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IMPORTANT BAT REMOVAL INFORMATION

  • The first thing you need to know about bats is that they are protected and you cannot kill or capture them.
  •  April 15th to August 15th is considered bat maternity season and bats may not be handled by a homeowner or a professional unless they are inside your dwelling. 
  • There are special ways bats must be removed from homes. Doing this improperly can result in stiff fines.
  • Bat guano can be very dangerous to your health. It is also very acidic and damaging to buildings.

Our Sarasota - Bradenton clients ask us "aren't they just flying rats?" or they often assume they are some type of bird. The truth is, bats are mammals. There are more than 1,200 species of bats and they make up about one-fifth of all mammal species. They range from the world's smallest mammal, the tiny bumblebee bat that weighs less than a penny, to giant flying foxes with six-foot wingspans. You will not find any vampire bats in Florida or the United States for that matter. Only three species of bats are actually vampires and they are all only found in Latin America. They really do feed on blood although they lap it like kittens rather than sucking it up as commonly thought with vampires.

Bats are a benefit to Florida residents by providing free pest control. Bats prey on large amounts of annoying night-flying insects such as mosquitoes and gnats. More than two-thirds of bat species hunt insects and they have an enormous appetite. A single little brown bat can eat up to 1,000 mosquito-sized insects in a single hour. A pregnant or nursing female bat typically eats her entire body weight in insects each night. They also eat other insects that feed on commercial plants. Bats help to pollinate the ecosystem. A few of the commercial products that depend on bat pollinators for wild or cultivated varieties include: bananas, avocados, dates, figs, peaches, durian, cloves, cashews, carob and balsa wood.

Although bats can have advantages, they can be a danger to humans either from a bite or with their droppings. Bats can fit in holes or gaps less than one inch. The bat's ability to squeeze in extremely small areas requires the exclusion and removal process from a home to have an extremely high attention to detail. Compounding this difficulty is that bats are a protected species. Bats cannot be handled. Picking bats up and removing them is only permitted if they are inside a structure that is inhabited by humans. If the removal process is not done properly, it may result in death for the bats.

Bats have a “season” in which they cannot be handled. April 15th - August 15th is considered bat maternity season and bats many not be disturbed. Many people ignore them simply hoping they will go away but bats will continue to multiply and add to the obnoxious smell, high pitched squeaking noises, damage to your home and increased health risks.

Bats are particularly fond of making their home in the gable roof vents, chimney caps, soffit areas, behind vinyl siding, and under barrel tile roofs. The quicker the problem is dealt with, the less damage, cleanup, and removal costs are incurred. Bat guano is very acidic and damaging. Bat urine and guano will accumulate over time resulting in liquefied guano dripping off roofs, eating away at roofing underlayment, staining concrete, paint, roof tiles, pool surfaces, and more. If an attic is infested with bats, the guano may begin dripping through ceilings, ruin insulation, sheet rock, ceiling tiles, and in severe cases will cause the interior of the ceiling to collapse. Bat guano has an awful and unique smell making it easy to identify. You will probably never forget it once you know it. The smell of guano often gives many people an instant headache.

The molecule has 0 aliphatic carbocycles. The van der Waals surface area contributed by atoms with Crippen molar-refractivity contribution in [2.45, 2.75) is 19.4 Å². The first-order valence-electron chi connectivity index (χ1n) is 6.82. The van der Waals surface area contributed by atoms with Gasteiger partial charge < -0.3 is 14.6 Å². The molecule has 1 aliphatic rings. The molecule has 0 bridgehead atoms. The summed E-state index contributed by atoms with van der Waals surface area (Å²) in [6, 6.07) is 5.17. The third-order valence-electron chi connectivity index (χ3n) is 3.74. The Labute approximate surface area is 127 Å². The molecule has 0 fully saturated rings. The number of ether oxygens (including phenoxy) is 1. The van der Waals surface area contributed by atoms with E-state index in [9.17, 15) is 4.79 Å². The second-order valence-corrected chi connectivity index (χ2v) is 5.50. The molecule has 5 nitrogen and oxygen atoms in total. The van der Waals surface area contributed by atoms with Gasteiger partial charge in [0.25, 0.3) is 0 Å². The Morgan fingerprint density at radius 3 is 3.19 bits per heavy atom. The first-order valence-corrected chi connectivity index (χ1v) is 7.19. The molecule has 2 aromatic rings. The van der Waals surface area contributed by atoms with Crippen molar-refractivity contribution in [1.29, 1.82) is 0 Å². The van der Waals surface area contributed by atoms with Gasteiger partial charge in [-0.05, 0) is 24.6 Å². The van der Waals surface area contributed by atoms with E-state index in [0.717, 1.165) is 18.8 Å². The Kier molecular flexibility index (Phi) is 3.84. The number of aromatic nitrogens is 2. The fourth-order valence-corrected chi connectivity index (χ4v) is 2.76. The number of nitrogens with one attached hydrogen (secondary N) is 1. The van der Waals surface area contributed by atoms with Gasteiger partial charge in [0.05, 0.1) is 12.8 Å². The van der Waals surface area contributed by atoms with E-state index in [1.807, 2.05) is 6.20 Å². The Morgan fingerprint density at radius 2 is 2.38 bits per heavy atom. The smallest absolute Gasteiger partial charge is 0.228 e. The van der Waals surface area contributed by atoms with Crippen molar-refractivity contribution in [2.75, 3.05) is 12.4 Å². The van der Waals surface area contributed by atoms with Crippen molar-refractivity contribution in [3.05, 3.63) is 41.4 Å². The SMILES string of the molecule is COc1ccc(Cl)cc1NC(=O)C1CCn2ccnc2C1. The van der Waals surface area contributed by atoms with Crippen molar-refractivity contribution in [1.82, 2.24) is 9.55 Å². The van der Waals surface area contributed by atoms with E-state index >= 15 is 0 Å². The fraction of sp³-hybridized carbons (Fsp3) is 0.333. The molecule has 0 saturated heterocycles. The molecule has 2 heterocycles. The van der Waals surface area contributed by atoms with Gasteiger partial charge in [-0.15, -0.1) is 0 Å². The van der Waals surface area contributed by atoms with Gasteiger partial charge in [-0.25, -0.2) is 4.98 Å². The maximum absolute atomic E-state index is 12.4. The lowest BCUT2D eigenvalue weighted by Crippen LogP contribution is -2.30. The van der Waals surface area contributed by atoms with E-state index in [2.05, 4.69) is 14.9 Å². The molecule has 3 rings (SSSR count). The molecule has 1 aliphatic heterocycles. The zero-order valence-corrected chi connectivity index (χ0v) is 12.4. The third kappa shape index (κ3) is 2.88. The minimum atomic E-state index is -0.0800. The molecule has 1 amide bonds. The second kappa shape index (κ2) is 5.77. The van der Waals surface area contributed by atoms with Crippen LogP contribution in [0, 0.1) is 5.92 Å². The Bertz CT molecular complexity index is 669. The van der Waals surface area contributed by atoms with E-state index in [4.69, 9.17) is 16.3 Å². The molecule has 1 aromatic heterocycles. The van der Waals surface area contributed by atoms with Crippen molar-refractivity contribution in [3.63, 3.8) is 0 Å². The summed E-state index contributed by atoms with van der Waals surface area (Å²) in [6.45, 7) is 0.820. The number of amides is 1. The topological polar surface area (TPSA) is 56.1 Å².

Halloween week is also bat week

Bat Week is an international celebration of the many wonders of bats. Bats play vital roles in ecosystems, but they face some major threats, like disease and habitat loss.

Everyone can help bats during Bat Week (and the rest of the year, too!).

1. Go to a national park during Bat Week and help identify plant species that harm the places where bats live. You'll need a mobile device, like a smartphone or tablet, and the iNaturalist* app. You can follow the project's species guide to find the invasive plant species in your area, and the Early Detection Rapid Response team will use the data we collect to keep these dangerous plant species from taking over bats' habitat.

2. Learn about bats and spread the word. On Facebook, Twitter, and Instagram, follow #BatWeek and learn cool facts about bats all over the world.

3. Get inspired by bats. Draw, sculpt, paint bats as part of the #BatWeekArt project. Use your favorite medium, whether it's colored pencils or charcoal, and submit your piece with the tag #BatWeekArt. Each day during Bat Week, entries will be featured on social media.

4. Find other events near you on batweek.org.

The U.S. Department is currently celebrating the importance of bats this week. A release from the agency reminds people that these little creatures act as pollinators and natural pest control.

The University of Florida also released information about research related to the Florida bonneted bat by Holly Ober.

The Florida bonneted bat, one of the rarest species in the world, nestles in tree cavities, palms and buildings in only a few counties in the state. The largest bat in Florida with a wing span of 20 inches, its ears point forward over its eyes, and its fur ranges in color from brown to gray, said Ober, an associate professor in the department wildlife ecology and conservation who works at the University of Florida Institute of Food and Agricultural Sciences North Florida Research and Education Center in Quincy.

“The Florida bonneted bat was listed as federally endangered in 2013, and since then interest has grown considerably,” Ober said. “We don’t even know the exact geographic distribution or what type of habitat the bat occurs in. We do know this bat can only be found in South Florida.”